In 2008, Cassidy, Boyle, Côté, He, Hogg-Johnson, Silver, and Bondy  studied the occurrence of this problem in the province of Ontario over a nine year period with a database representing almost 110 million person-years (12.2 million people, studied over 9 years equals 110 million person-years). The purpose of this study was to investigate if an association between chiropractic care and vertebral basilar artery stroke exceeded the association between medical primary care providers and vertebral basilar artery stroke. The premise was that if there was a greater association between chiropractic care and this stroke then one could logically say there was a cause and effect relationship between chiropractic care and this problem. There was no greater likelihood of a patient experiencing a stroke following a visit to his/her chiropractor than there was after a visit to his/her primary care physician. The results were conclusive; there was no greater association between manipulation (chiropractic adjustments) and ischemic stroke or TIA’s (transient ischemic attacks).

The research did conclude that overall, 4% of stroke victims had visited a chiropractor within 30 days of their strokes, while 53% of the stroke cases had visited their medical primary care providers within the same time frame. The authors offer the perspective that because neck pain is associated with some stroke, patients visit their doctors prior to the development of a full-blown stroke scenario. Cassidy et al. (2008) noted, “Because the association between chiropractic visits and [vertebral basilar artery] stroke is not greater than the association between PCP [medical primary care providers] visits and [vertebral basilar] stroke, there is no excess risk of [vertebral basilar] stroke from chiropractic care” (p. S180). In fact, the incident of chiropractic vs. medical care was substantially lower in certain situations based upon the data.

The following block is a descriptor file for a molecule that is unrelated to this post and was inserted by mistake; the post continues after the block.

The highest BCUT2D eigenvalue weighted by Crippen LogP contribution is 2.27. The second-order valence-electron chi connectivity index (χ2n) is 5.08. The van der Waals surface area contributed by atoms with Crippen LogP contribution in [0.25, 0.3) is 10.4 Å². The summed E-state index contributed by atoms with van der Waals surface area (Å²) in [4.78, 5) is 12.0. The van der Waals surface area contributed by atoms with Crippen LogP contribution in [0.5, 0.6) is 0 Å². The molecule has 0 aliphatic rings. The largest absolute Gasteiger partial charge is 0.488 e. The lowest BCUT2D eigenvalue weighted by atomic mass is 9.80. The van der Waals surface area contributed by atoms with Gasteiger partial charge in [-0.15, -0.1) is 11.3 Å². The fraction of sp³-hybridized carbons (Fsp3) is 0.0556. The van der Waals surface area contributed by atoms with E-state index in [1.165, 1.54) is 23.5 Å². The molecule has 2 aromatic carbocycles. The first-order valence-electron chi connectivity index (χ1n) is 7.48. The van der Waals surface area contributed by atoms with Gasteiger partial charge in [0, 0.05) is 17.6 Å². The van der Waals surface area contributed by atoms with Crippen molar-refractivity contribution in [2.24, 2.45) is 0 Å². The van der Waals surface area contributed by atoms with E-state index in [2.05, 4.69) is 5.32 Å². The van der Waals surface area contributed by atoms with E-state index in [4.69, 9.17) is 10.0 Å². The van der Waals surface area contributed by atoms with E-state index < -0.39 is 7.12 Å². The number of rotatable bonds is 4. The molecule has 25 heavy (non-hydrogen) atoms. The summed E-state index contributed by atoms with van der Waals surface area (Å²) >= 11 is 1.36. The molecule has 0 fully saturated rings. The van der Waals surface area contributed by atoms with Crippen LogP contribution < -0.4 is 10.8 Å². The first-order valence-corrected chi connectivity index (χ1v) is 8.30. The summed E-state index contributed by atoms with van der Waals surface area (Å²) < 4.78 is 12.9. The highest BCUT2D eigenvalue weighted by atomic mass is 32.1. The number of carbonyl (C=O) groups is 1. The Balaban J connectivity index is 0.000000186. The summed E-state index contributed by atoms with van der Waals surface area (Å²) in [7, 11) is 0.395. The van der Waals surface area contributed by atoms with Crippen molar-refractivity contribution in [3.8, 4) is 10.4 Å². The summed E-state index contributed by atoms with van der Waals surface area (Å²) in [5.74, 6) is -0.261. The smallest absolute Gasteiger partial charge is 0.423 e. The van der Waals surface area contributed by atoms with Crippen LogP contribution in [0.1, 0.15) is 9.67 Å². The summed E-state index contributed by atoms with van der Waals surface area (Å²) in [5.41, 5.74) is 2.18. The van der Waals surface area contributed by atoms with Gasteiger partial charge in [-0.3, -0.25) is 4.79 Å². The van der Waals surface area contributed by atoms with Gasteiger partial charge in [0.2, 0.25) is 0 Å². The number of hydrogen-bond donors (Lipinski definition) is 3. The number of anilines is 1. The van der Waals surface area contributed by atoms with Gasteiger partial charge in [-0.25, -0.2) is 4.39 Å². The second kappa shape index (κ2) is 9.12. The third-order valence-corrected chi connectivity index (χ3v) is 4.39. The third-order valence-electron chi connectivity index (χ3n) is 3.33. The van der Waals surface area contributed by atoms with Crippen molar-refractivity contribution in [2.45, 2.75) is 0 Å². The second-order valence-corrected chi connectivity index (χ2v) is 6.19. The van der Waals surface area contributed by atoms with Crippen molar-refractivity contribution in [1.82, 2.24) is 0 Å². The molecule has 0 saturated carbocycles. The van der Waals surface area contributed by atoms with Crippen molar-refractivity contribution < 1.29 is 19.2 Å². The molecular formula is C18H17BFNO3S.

In 2010, Murphy considered the argument that a chiropractic manipulation could cause stroke and concluded, “…if this is a possibility, it would have to be considered so rare that a case-control and case crossover study covering over 109,000,000 person-years failed to detect it” (http://www.chiroandosteo.com/content/18/1/22). He also reports that “… in 20% of cases of [vertebral artery dissection and stroke] the individual does not have neck pain or headache and in a very small percentage of vertebral artery dissections can occur in a person who has no symptoms of any kind. Thus, in cases in which an asymptomatic individual experiences [vertebral artery dissection and stroke] after [chiropractic manipulation] it is not clear whether manipulation was a cause or contributing factor to the dissection or whether the patient had an asymptomatic arterial dissection prior to the chiropractic visit” (Murphy, 2010, http://www.chiroandosteo.com/content/18/1/22). He concluded his report with the following, “…current evidence indicates that [vertebral artery dissection and stroke] is not a ‘complication to [chiropractic manipulation]’ per se. That is, the weight of the evidence suggests that [chiropractic manipulation] is not a cause of [vertebral artery dissection and stroke]…” (Murphy, 2010, http://www.chiroandosteo.com/content/18/1/22).

The real issue is not whether chiropractic or medical primary care causes stroke, as the research conclusively refutes this, but rather it is an issue of public awareness and perception. The argument must shift to the real issue of protecting the public and making people aware of the importance of recognizing risk factors and of getting immediate care to avoid long term disability or death.